Portrait of Elizabeth Barry (1658-1713) by Charles Knight, stipple engraving, ink on paper, London, published by E & S Harding, London in 1792, Harry Beard Collection. Museum no. S.3475-2009
Elizabeth Barry was brought up by Sir William Davenant, who was awarded one of the two patents when the theatres reopened in 1660. He was also a friend of John Wilmot, Earl of Rochester, poet and rake. When Barry first met the young earl in 1675 she had just started her acting career. To win a bet, Rochester undertook her training for the stage and promoted her in fashionable society, in return for which she became his mistress from 1675 to 1677.
Her first success was as Leonora in Aphra Behn's Abdelazar, after which she played a number of leading roles including Hellena in Aphra Behn's The Rover, and Emillia in D'Urfey's A Fond Husband. The poet John Dryden pronounced her 'always excellent'. Barry went on to have a prolonged and brilliant career, establishing her reputation as England's leading actress with her performance as Monimia in Otway's The Orphan. She died aged 55.
Portrait of Colley Cibber (1671-1757) by Jean Baptiste van Loo, engraver Gerard van der Gucht, engraved print, mid to late 18th century
Cibber was a man of many parts: actor, theatre manager, playwright and, from 1730, poet laureate. He began his acting career in 1690 with Thomas Betterton's company at Drury Lane. His strength as an actor, as it was with his writing, was in comedy. He particularly excelled in the role of the fashionable coxcomb. His performances as Sir Novelty Fashion in his own play Love's Last Shift and as Lord Foppington, the same character renamed, in Vanbrugh's sequel The Relapse, established his reputation as a comic fop. The wig he wore as Lord Foppington became the talk of the town.
Cibber was a small man and the wig was colossal. It was brought on to the stage in a sedan chair and the actor donned it publicly to the admiration of all beholders. Cibber was a real man of the theatre and his gift as a writer, apart from his instinctive understanding of what the audiences wanted, was to fit himself and his colleagues with parts nicely suited to the talent of each.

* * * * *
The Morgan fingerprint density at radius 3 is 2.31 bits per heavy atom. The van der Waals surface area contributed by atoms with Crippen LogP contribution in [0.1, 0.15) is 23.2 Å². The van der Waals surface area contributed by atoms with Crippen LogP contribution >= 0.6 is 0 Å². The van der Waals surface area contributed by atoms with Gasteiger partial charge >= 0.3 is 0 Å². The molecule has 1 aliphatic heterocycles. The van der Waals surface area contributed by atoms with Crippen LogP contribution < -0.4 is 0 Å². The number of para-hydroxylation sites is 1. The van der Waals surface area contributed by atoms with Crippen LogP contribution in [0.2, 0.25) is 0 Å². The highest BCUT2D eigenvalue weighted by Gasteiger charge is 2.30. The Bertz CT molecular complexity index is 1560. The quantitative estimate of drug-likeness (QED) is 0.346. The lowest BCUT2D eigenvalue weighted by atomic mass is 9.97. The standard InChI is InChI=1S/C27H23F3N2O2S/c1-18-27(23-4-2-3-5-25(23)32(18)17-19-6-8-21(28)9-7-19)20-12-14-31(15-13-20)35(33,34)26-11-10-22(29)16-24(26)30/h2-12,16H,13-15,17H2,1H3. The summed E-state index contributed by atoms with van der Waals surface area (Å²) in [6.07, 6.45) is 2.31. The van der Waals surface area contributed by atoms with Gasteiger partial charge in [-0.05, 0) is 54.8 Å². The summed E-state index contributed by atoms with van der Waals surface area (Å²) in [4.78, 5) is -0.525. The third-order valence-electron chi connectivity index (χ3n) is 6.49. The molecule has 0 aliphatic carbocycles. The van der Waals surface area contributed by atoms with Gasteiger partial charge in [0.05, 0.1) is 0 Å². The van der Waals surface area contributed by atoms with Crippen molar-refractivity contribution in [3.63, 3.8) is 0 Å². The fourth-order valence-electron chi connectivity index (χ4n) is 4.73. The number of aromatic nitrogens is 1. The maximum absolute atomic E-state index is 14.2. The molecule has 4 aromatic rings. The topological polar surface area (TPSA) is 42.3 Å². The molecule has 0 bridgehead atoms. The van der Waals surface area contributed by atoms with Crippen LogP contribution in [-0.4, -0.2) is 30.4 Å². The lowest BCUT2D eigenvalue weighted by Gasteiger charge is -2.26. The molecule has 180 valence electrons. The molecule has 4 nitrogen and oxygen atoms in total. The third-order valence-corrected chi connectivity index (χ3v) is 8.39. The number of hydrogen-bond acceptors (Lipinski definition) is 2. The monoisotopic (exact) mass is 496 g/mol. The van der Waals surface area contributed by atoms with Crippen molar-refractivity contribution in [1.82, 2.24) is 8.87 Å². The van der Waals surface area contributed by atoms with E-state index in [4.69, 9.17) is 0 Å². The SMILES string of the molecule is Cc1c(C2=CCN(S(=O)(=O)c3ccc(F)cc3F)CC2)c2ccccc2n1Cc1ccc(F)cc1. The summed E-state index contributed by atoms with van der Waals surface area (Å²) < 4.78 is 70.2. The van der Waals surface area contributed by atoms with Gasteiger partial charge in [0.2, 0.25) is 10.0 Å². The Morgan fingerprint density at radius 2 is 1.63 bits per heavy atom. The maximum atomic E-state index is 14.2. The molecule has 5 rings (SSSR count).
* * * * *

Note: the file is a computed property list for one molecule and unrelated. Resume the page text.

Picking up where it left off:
Portrait of Nell Gwyn (1650-1687) by Sir Peter Lely, engraver Valentine Green, mezzotint, paper and ink, published in London by W Shropshire on 17 November 1777, Harry Beard Collection. Museum no. S.4391-2009
Eleanor 'Nell' Gwyn is the best known Restoration actress. She started out as an orange-seller at Drury Lane theatre where her wit, looks and charm led to her becoming the mistress of the leading actor, Charles Hart, who trained her to perform. Described by Samuel Pepys as 'pretty, witty Nell', she was a talented singer and dancer and began appearing in plays in about 1665, soon becoming a leading comic actress. Charles II was a great fan of the theatre and of the actresses, several of whom became his lovers at one time or another.
Gwyn was the King's mistress from 1669 to his death in 1685. Several portraits were made of her and even more have been mistakenly identified as her. This engraving is after a portrait painted in about 1664 by the court painter Sir Peter Lely.
Portrait of Margaret Hughes by Sir Peter Lely, mezzotint, ink on paper, published circa 1670s, Harry Beard Collection. Museum no. S.5263-2009
Margaret Hughes was one of England's first actresses, who appeared on the stage shortly after the Restoration of Charles II to the throne in 1660. A performance of The Moor of Venice (Othello) was given in December of that year in an indoor tennis court that had been converted into a theatre. Margaret Hughes is thought to have played the role of Desdemona, the first time that a woman rather than a boy actor had appeared in the part.
Samuel Pepys saw her in the same part in 1669. An actress's wages were not generous and many of the women looked for rich lovers for financial and social advancement (as well as for love of course). Margaret had an affair with an aristocrat called Sir Charles Sedley in the 1660s and a few years later she moved even further up the social scale when she became the mistress of Prince Rupert, a cousin of King Charles II.